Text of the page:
Developed by Ultra Ultra Published by Ultra Ultra Reviewed on PlayStation 4 (Also available on Steam and GoG)
ECHO is the game you get when enough of the internet complains about dumb AI in video games. Almost purely to satiate those voices, ECHO introduces the concept of AI enemies learning from your actions as you play, and teaches you to play in a very calculated and restrained manner; after all, you don’t want to teach the AI too much! You play as En, a genetically modified clone of your grandfather, exploring a long-lost planet full of treasure.
As far as the visuals are presented, ECHO is presented with all the luminosity and high-detail rendering that makes the Palace feel very real…and very empty. All the human-style characters in the world feel very out of place; from their high contrast black space suits and the “untouched” nature of the palace. All of this gives the impression that nothing should be within the halls of the Palace.
As you plod your feet across the tiles, to sliding over tables, to scrambling in a fit of panic, the audio feels very intentionally reverberant: the tall ceilings and stale air naturally echo and refocus sound. Often times, an unseen enemy would be given away by audio cues well before the radar would reveal them. Sounds like these are examples of audio design assisting visual aids. In the same manner, visual aids and vibration functions serve to assist audio cues, aiding those with disabilities as well. As you explore, the music will ratchet up to a slow and constant white noise, only changing from the eerie tones and constant pace only when you get spotted or the lights are about to shut down, and then hiccuping and stuttering when the lights are about to turn back on.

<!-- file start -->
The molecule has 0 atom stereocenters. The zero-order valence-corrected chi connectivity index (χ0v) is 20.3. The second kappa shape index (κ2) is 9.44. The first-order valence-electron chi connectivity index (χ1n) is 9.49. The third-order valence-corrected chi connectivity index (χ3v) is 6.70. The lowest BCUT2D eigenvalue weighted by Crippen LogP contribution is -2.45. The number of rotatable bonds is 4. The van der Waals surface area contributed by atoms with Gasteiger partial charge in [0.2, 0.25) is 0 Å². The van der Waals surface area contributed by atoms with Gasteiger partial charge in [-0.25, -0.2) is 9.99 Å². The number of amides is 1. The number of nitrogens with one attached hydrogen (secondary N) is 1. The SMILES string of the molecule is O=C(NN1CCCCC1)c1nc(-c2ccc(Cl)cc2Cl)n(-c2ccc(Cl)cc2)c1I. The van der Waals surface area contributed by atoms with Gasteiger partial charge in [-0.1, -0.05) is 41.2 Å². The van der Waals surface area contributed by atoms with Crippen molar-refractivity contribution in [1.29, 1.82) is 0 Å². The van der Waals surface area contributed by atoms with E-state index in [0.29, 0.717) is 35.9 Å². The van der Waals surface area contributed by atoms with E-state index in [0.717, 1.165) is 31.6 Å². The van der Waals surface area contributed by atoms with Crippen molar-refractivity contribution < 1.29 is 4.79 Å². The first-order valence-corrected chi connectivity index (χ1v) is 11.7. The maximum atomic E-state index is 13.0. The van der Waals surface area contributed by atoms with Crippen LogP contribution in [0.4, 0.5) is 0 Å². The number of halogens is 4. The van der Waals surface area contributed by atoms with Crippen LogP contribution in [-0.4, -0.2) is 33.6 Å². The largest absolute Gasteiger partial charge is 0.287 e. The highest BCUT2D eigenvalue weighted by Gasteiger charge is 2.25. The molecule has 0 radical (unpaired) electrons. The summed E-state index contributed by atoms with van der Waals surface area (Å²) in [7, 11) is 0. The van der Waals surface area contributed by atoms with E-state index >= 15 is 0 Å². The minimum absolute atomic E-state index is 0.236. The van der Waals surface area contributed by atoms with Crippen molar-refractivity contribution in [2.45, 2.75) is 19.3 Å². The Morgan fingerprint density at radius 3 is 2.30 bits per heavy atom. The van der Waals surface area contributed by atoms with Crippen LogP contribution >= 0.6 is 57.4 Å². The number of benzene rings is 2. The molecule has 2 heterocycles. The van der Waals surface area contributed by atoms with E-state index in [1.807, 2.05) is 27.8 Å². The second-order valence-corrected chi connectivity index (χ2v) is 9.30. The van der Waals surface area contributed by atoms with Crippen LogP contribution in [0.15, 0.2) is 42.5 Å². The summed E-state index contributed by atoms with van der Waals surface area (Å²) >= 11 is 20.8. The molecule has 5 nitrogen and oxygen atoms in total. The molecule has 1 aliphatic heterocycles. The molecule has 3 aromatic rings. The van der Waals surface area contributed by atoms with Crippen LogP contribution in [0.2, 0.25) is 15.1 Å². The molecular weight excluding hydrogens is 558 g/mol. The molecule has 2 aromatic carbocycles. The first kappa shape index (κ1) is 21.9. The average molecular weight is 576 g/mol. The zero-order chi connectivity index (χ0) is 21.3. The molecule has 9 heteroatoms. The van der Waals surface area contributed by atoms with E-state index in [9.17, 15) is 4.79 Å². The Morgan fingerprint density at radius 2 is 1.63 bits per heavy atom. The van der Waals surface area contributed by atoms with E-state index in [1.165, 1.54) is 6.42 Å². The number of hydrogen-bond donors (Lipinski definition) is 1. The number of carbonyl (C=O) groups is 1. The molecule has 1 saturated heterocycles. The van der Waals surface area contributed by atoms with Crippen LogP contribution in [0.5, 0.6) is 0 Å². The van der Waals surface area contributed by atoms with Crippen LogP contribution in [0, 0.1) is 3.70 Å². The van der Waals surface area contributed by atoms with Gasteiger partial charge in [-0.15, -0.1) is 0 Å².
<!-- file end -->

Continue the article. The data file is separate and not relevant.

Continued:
Gameplay in ECHO revolves around the AI learning and unlearning your actions in cycles, marked by the lights turning on, as you explore the Palace deep within the planet. As you progress, the AI does as well, learning to leap from heights, crouching around tall objects, and shooting – but only when the lights are on does the enemy learn. Actions taken during the blackouts don’t teach the AI, allowing you to let out impulsive actions that otherwise would teach your enemies. Careful play often involves not using your abilities to keep the AI less intelligent in the next cycle. Due to this adaptation style, the difficulty of a section may be entirely of your own doing.
ECHO‘s use of story is often to cleverly segue to the next event happening or to pass time in an elevator. En and the computer voice that speaks from the ship often bicker and quip over the goings-on inside the Palace or reveal more of the backstory. Revelations on how the AI enemies are learning from En’s movements in the light feel naturally pondered upon as the two think upon strange things they notice.
Overall, ECHO seeks to take a single concept, high functioning enemies, and refines it to a point. Whether intentional or not, these enemies are frightening: going from stumbling husks to dodging and dashing melee fighters or relentless snipers in the realm of a few decisive actions. From a brand-new indie studio Ultra Ultra, ECHO reverberates feelings of Hitman or Metal Gear Solid games, especially how it rewards thoughtful execution and punish impulsive actions.